Early Meanings of the Hudson River
Megan McAdams '08 and Rik Scarce, Department of Anthropology
From its discovery by Henry Hudson in 1609, the Hudson River landscape's meanings changed dramatically and repeatedly throughout history. Our project's goal was to develop a theory to describe the earliest of those shifting meanings and to explain the forces that gave rise to them. We focused on two historical periods, the first beginning with the date of Hudson's visit and extending to the Dutch forfeiture of the colony to the British in 1664, the latter running from 1665 through the French and Indian War to just before the American Revolution in 1775. Our data were drawn from a wide range of materials, including the earliest-known archival sources, interviews with scholars, as well as maps and works of art as varied as oil paintings and powder horn carvings. We inductively analyzed those data, initially working with quotations, then identifying commonalities between them to create more abstract categories, then combining categories to develop even more general concepts --the core meanings of the Hudson's landscape in those periods. Ultimately, we identified eight of those central meanings in the earlier period and eleven in the latter, and many of them support our fundamental theoretical observation: That power, in some form, was dependent upon the Hudson River landscape. In that sense, the landscape, not human culture, was the ultimate arbiter of meaning in the Hudson's earliest recorded periods.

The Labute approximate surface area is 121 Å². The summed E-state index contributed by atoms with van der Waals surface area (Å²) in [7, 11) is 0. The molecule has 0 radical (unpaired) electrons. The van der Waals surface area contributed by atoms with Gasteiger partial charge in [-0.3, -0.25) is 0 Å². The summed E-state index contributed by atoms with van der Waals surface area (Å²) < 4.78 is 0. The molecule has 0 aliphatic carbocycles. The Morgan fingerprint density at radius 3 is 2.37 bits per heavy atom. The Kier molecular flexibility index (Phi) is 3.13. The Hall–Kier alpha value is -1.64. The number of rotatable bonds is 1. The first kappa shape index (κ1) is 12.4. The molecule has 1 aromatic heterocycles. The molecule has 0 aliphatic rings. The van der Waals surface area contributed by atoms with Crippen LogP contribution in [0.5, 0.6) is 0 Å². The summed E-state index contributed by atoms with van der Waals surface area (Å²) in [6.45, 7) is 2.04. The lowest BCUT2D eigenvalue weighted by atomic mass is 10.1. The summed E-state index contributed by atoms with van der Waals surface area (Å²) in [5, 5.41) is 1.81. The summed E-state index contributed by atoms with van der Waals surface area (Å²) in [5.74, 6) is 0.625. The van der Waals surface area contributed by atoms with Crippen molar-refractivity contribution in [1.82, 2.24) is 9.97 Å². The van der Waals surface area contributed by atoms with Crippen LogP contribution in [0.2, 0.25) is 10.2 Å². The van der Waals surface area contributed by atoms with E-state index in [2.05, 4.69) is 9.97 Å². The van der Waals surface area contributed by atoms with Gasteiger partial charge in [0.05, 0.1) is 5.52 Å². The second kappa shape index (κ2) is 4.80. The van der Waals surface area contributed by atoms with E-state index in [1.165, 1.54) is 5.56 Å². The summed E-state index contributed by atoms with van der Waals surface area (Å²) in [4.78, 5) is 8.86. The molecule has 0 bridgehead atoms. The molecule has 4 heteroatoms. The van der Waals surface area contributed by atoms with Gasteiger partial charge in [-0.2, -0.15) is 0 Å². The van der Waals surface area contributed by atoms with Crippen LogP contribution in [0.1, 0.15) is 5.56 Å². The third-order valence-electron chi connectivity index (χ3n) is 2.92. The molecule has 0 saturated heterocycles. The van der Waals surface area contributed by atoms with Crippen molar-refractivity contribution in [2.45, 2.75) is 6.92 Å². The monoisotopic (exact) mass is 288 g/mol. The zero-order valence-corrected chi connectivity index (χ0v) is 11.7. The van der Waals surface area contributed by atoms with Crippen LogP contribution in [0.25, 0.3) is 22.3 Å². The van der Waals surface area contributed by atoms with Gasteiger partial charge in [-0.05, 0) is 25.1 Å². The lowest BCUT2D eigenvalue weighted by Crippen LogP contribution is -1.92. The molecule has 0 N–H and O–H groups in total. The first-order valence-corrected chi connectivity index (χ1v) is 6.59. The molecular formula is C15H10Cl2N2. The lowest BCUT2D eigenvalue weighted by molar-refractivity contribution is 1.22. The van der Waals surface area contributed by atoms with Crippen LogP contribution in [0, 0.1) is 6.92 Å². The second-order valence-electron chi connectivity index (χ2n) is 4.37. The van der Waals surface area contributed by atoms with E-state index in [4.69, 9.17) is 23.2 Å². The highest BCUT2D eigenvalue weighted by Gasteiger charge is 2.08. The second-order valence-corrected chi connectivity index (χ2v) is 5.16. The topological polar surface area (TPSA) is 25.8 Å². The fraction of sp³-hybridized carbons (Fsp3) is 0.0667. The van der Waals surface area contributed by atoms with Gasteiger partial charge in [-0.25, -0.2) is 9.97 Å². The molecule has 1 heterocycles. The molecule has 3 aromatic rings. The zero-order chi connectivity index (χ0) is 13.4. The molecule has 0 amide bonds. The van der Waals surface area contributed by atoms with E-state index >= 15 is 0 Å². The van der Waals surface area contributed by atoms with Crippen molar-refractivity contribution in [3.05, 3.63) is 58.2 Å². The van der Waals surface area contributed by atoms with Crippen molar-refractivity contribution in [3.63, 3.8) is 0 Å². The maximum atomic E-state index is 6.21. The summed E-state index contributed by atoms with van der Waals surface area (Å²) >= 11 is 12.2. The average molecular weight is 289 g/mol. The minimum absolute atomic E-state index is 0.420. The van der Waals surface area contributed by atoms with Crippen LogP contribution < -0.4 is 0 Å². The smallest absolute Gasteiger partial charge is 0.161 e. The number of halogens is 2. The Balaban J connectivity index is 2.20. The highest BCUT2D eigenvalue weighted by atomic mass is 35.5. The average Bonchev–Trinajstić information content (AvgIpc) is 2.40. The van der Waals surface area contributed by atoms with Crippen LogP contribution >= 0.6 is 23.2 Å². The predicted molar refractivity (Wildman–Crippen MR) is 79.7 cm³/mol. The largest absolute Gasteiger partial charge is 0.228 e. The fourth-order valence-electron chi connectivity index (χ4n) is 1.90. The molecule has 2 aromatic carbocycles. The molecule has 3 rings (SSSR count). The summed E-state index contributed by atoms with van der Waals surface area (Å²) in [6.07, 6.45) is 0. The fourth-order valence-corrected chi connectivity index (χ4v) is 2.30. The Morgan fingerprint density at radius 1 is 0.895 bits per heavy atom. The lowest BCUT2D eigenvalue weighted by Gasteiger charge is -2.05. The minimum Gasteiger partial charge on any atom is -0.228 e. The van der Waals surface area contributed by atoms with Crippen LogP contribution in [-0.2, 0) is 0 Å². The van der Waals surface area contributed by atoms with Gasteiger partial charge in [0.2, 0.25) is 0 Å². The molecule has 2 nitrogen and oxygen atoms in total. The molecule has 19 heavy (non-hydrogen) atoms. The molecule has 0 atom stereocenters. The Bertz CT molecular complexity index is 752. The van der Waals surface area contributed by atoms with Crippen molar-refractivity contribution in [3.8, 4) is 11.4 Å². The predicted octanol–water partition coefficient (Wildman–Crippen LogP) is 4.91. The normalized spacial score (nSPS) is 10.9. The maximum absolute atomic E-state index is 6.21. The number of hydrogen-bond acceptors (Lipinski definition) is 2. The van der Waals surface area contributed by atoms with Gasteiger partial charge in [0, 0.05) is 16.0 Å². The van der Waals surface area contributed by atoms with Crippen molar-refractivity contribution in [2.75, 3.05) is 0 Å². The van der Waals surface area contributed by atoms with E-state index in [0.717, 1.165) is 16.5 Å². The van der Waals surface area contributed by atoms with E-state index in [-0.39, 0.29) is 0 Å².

Full report is not available. Please contact Rik Scarce for more information.